On this subject Moreno noted: “As for all legislation, if the European Commission had failed to engage with industry, and in particular the VLOPs and VLOSEs, there’s a chance that the legislation will not be successful. So this is obviously the fruit of a compromise, which is why I’m raising the issues on how it’s going to work in practice.”
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So while many EU lawmakers praised the agreement on the DSA others, such as German Pirate Party MEP Patrick Breyer, said the new rules did not “deserve the name ‘Digital Constitution’”.
Breyer, who attended the final session to agree the DSA, said in a post: “The disappointing outcome fails in multiple respects to protect our fundamental rights online. Our online privacy will not be protected by a right to use digital services anonymously, nor by a right to encryption, a ban on data retention, or a right to generally opt-out of surveillance advertising in your browser (do not track).”
DOT Europe, the industry lobby group representing the largest online platforms, said in a statement that it welcomed the DSA agreement. Given DOT has not been shy in the past about calling out the legislative direction of the DSA in the past, this may signal that big tech is largely content with the end result.
“DOT Europe would like to thank the European Commission for its strong proposal and its continuous input throughout the negotiations. We are pleased to see that the European Parliament and Council recognised the importance of this framework legislation and did their utmost to find compromises and efficiently make progress on the file.” said Siada El Ramly, director general of DOT Europe, in the statement.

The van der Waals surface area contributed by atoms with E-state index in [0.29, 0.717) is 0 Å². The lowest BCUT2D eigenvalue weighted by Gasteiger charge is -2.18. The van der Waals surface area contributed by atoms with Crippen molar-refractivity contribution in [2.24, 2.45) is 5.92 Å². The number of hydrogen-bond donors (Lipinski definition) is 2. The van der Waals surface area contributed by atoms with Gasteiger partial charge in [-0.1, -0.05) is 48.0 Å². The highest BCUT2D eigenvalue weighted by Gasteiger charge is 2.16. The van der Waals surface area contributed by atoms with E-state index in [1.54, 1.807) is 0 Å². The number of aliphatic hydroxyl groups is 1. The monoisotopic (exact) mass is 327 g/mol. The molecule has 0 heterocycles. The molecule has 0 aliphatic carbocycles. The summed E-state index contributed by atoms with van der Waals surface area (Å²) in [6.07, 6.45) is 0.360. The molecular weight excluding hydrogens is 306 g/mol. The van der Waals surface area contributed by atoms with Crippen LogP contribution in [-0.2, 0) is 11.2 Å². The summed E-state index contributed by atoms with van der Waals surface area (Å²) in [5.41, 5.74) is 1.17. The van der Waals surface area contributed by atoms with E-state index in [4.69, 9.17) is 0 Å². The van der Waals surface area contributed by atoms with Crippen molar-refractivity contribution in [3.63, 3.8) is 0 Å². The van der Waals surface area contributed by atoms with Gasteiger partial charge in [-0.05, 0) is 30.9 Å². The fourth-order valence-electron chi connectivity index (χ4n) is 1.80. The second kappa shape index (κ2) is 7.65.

EU DSA’s next steps
After the legislation’s final text is agreed, the DSA will have to be formally passed by the European Parliament and the Council of Europe, representing all 27 member states – according to Moreno, this process is likely to take several months.
Once passed, most of the DSA’s rules will come into force either on 1 January 2024, or 15 months after being passed, whichever is later. Requirements for VLOPs and VLOSEs will come into force earlier, four months after the DSA is passed.
Tech companies everywhere will now be waiting to scrutinise the final text – and hoping its implementation will be less messy than GDPR.
“I think there’s lots of lessons to be learned from what happened in the data protection world with the GDPR, which is currently criticised for its lack of enforcement,” said Moreno.
She also noted there were indications the DSA would be enforced centrally by the European Commission, as opposed to GDPR which is currently in the hands of individual member states.